A day or two later I received an email from the gentleman saying he wanted his money back plus travel/hotel expenses he paid to pick up the car. He said the car had been in an accident at some point even though the Carfax did not indicate this. Of course the Carfax does not guarantee that all accidents with a vehicle are reported and included on their reports. He said he bought the car for a 16-year-old nephew and the nephew didn't want a car that's been in an accident. The description I used when I listed the car on eBay Motors specifically said that according to carfax it had never been in an accident. I also made it clear that I was not the original owner of the car, so even though I did my best to accurately describe it, it was a used car and was being sold as-is.
It wasn't my fault for selling a car that has supposedly been in an accident. There are a lot of cars out there that have been, but it was never reported to anyone. Unless I took a much closer look at a few parts I wouldn't have been able to tell. It wasn't the buyer's fault for coming 5 hours to pick up a car that he thought was never in an accident. He did however purchase a vehicle "as-is" after inspecting it himself in person.
I got to thinking...would this situation be as bad if it wasn't an eBay buyer? The bottom line is that the buyer got a decent looking and running car for well below book value. He had the opportunity to check it out thoroughly (which he did) prior to purchase, and nobody forced him to purchase the vehicle. Would this same thing have happened on a walk-up customer? Personally I don't think so. I think a lot of shoppers on eBay are more picky than the average shopper. Part of it probably has to do with the reach of eBay. A lot of people aren't going to see a car in person because they shop outside their local area. Good for sellers, bad for buyers. No matter what you tell them, send them the photos of, etc., they still expect a new car when they arrive. I had the same thing happen years ago when I sold a '69 Mustang Mach 1. The buyer picked it up in person then called very upset the next day because he got it home and realized it didn't have disc brakes which he assumed it did. I don't know that there's anything that can be done in situations like these, but it's still one thing that I see selling cars on eBay more than on the other classified sites.
Wednesday, August 01, 2007
SEOmoz.org just posted a good set of questions to understand if you really know how search engines work. If the people performing your SEO cannot answer these questions, you need to think about possibly changing companies. Most of these questions are pretty basic and any SEO person should be able to answer 90% of these questions off the top of their head. The Bonus question does require some thought.
Answer these Ten Questions Before You Charge for SEO Services from SEOmoz.org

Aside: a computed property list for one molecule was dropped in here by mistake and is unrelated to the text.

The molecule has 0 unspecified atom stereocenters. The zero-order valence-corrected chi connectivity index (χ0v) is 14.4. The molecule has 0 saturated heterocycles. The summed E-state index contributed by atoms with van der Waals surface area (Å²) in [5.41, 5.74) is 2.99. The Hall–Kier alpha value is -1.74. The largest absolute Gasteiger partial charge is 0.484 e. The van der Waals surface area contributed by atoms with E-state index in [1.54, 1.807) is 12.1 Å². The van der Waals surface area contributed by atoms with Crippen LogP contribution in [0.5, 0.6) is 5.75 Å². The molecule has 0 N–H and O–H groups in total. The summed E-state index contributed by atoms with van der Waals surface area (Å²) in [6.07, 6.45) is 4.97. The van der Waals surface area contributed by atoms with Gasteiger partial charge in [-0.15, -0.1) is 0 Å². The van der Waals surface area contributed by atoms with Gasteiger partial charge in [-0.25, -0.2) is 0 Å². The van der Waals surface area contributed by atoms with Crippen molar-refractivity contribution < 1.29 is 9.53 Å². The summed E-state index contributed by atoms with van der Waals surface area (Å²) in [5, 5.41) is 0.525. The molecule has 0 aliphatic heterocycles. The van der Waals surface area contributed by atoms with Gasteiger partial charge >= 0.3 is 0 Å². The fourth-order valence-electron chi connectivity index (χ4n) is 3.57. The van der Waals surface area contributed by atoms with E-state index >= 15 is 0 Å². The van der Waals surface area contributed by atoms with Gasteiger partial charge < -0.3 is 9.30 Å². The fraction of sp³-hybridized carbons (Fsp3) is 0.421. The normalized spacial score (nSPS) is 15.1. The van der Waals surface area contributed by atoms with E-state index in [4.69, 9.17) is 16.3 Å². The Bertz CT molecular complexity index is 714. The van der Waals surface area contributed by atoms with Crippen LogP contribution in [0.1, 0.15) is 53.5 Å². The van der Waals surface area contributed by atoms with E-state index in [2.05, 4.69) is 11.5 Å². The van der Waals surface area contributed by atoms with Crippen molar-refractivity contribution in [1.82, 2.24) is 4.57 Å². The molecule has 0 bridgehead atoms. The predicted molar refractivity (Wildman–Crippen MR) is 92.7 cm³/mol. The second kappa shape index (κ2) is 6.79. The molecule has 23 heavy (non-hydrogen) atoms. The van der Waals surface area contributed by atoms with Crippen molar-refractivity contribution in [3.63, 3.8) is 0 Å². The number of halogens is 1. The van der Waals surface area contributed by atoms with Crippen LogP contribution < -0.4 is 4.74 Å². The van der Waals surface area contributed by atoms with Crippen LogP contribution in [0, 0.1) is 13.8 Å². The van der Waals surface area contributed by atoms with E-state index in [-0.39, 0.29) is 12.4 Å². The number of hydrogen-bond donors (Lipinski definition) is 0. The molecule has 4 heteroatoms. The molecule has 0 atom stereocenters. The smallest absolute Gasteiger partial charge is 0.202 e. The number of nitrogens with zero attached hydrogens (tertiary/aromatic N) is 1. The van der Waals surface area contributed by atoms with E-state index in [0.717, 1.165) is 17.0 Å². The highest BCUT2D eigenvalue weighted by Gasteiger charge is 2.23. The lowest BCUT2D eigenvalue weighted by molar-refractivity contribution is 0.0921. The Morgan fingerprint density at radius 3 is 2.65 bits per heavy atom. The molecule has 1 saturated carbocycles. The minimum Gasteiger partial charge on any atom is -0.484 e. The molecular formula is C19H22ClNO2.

What four search engines comprise 90%+ of all general (non site-specific) web search traffic?
Explain the concept - "the long tail of search."
Name the three most important elements in the head section of an HTML document that are employed by search engines.
How do search engines treat content inside an IFrame?
What resource and query can you use to determine which pages link to any page on SEOmoz.org and contain the words "monkey" and "turnip"?
What action does Google threaten against websites that sell links without the use of "nofollow"?
What is the difference between local link popularity and global link popularity?
Why is Alexa an inaccurate way to estimate the traffic to a given website?
Name four types of queries for which Google provides "instant answers" or "onebox results" ahead of the standard web results.
Describe why a flat site architecture is typically more advantageous for search engine rankings than a deep site architecture.
BONUS (Answer this one and I'll be very impressed): Name twelve unique metrics search engines are suspected to consider when weighting links and how each affects rankings positively or negatively.
I would suggest visiting SEOmoz.org and reading up on what the whole SEO and SEM game is about. The more knowledge you have as a customer will filter out the suspected 70% of bad companies out there. It seems like there are many folks out there trying to basically rip people off.
It looks like we will get the answers to the questions tomorrow.
Be sure to check out Search Marketing Education Has a Long Way to Go - 5 Examples from the Field on SEOmoz also. This is a great entry on how many of these SEO companies are not acting in the best interest of their clients. SEO is not some "trick" or black magic to fool the Search Engines. No one can guarantee a #1 ranking on Google, Yahoo, MSN or Ask. If a company gives you any guarantee, run to the next company, because the one making the guarantee is not going to be worth your time.